If you came up through the traditional Japanese arts as I did, you were probably pounded with the antipathy between the samurai class and the merchant class. Are you from that culture or that era? Hell no. But you probably absorbed the ethic that "fighters are above money." It will be compounded if you were raised poor in America, since one of the mechanisms society applies to keep people poor and powerless is to tell them the lies that only bad people make money and that power corrupts. (What better way to keep good people powerless than to tell them that gaining power will turn them into bad people?)
Caught in this belief, many of the best fighters and teachers deliberately work to be failures at the business side to preserve an ethic designed to keep them weak. In doing so, they serve their own enemies and ensure their own defeat.
Fighters are one thing. When you are ready to become a teacher you should be at least a step beyond that. You must be, at minimum, a strategist. Would any good strategist deliberately refuse to learn the way a new battlefield works? Would a good swordsman faced with guns not learn about guns? He would only refuse if he was stupid, or too proud.
And that's the first reframe, and probably the most critical. Use the pride: If the merchants are a lower class, are you going to lose at their game? Hell no. But in order to win, you have to learn the new rules. So what are you? A mere fighter who can't see beyond a single opponent? Or a true strategist?
All alone in the moonlight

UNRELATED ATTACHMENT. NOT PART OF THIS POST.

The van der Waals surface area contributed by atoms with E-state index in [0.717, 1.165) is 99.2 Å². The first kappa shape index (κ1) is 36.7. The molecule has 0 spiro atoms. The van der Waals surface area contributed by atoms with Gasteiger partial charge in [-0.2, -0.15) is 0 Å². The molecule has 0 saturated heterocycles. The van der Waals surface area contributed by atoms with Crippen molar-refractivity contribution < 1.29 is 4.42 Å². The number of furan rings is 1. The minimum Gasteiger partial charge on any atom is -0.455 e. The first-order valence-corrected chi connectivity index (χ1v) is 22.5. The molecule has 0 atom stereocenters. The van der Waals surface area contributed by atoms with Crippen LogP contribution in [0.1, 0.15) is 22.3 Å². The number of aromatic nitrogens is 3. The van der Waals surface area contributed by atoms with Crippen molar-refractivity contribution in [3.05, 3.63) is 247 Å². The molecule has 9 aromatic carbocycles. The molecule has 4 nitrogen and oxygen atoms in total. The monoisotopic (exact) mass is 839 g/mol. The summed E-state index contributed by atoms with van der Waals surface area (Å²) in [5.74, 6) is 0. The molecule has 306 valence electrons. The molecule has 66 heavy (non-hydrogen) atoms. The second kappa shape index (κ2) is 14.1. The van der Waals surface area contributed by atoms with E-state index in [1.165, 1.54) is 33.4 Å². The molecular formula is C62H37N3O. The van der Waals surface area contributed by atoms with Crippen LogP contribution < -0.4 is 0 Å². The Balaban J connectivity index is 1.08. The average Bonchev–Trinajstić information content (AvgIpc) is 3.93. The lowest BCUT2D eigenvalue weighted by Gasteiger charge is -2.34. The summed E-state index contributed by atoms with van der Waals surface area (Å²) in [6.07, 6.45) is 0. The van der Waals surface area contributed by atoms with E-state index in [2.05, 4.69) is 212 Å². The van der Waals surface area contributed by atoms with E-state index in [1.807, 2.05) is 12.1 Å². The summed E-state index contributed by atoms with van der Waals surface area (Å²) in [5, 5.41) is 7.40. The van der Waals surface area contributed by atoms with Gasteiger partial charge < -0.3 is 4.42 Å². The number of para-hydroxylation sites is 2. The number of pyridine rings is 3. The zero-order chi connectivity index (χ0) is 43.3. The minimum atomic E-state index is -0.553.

I can smile at the old days"from the musical Cats
A friend of mine recently called, and it wasn't long before we started reminiscing about some of our training days back when the world was much younger.
On most Saturday mornings for a several years in the 70s my friends and I would get together and fight. When it was warm we would go to Shelby Park in East Nashville, and if the weather was bad we would train at the gym at Two Rivers Baptist Church just across the river in Donelson.
Everybody fought, mostly full contact.
Some days we would box. Other days we would kickbox. The rules would change from week to week, or even during the same training session. We might allow clinching and grappling, or we might include leg kicks. Sometimes we would just wrestle or do a form of sloppy judo. We might limit the techniques that could be used, so that one guy could only use his hands, while other could only kick. Most of the time our rounds lasted 3 minutes. But we sometimes went long, maybe 5 minutes or so. Other times we would do 1 minute rounds or even 30 second rounds. Breaks might last a minute, but usually we only rested for 15 to 30 seconds between rounds. Occasionally we would add rules that made us do active resting, so it was not uncommon to do jumping jacks or push ups or crunches between rounds.
We made up scenario training that we thought was fun, but was actually fairly cutting edge and ahead of its time. For example "Freshman" fighting was where one guy stayed in the middle and fought fresh, rested opponents every minute or so. We also would put one guy in a corner and have him fight his way out against two or three others who were intent on keeping him wedged in.
We did "Ring of Fire" where one guy was in the middle of a circle and attackers would move in one by one at a signal unbeknownst to the victim. We also did "You and Whose Army" where a guy would have to face a line of attackers who came in like the bull on the old Schlitz Malt Liquor ads.
In all of the rounds, hundreds of rounds, countless rounds that we fought we had one special rule: If someone trips, slips and falls, the fight did not stop. In fact, the fighting merely intensified. This, to us, simulated a real street fight where there were no rules and no refs.